Fig. 1

Fig. 2

Now apply this model to our task. We will submit data on the neuron’s inputs about the user's attitude to the subject of the event (various estimates of other events on these topics, the number of searches with these topics, the number of views of events with these topics, etc.) Then we find the value of S, and if S> 0, we will consider the event “interesting”. Otherwise - "uninteresting." This model is also called a linear classifier.

All that remains for us is to determine the values . This process is called classifier training. The principle of training is as follows: we take records that users have already rated (training sample), we find values for each of themand with the help of our classifier we are trying to predict an already known estimate for this record. The task is to find the values that give the smallest number of errors in our training set. This problem is solved by any known optimization method. Most sources recommend that you use the stochastic gradient descent (SG) method for this task, but you won’t be able to apply it “forehead” to this task. There is a set of heuristics that still allow you to effectively apply this method to solve this problem, but in our case, we used genetic algorithms that seemed more preferable for solving this problem on relatively small training samples.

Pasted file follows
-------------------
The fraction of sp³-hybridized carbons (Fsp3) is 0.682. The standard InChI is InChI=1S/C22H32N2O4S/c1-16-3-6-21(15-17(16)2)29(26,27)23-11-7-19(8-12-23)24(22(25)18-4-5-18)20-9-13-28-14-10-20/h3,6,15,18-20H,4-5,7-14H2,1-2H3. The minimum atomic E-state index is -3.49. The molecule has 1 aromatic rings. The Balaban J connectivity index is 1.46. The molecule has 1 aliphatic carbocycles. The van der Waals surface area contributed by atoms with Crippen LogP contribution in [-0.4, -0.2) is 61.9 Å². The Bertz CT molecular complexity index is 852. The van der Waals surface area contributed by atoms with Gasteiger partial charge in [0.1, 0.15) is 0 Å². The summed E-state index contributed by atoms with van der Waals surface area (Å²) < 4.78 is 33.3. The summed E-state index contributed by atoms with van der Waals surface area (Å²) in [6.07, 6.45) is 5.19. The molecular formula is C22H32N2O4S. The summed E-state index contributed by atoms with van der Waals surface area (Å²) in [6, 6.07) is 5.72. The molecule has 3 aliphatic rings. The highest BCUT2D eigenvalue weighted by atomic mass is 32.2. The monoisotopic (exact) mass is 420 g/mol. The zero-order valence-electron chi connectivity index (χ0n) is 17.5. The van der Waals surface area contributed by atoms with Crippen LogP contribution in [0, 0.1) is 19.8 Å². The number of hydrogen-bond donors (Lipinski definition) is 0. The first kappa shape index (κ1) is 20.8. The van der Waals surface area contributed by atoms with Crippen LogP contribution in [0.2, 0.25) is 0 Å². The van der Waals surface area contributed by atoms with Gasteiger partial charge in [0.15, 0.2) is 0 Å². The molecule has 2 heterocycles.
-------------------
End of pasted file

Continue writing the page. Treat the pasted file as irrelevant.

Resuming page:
Genetic algorithms model the process of natural selection to solve the optimization problem. The principle of its work is as follows: a population of “individuals” is created, in the genotype of which the values of variables are encoded (in our case ). Individuals of the population interbreed and mutate. The greater chance of "survival" - to remain in the population - is given to those individuals who better solve the task. This method has the following advantages:

- No need to select the initial approximation
- Due to mutation, the algorithm has a chance not to focus around local minima.

The disadvantages include the speed of work. For super-large amounts of data, stochastic gradient descent will work incomparably faster. But here it all depends on the task.

Now let's move on to the mathematical part. Based on the training sample, we need to construct a classification algorithm with two classes , where is the discriminant function, w is the vector of parameters. - dividing surface. The function has the form . - margin of the object . the algorithm is wrong on .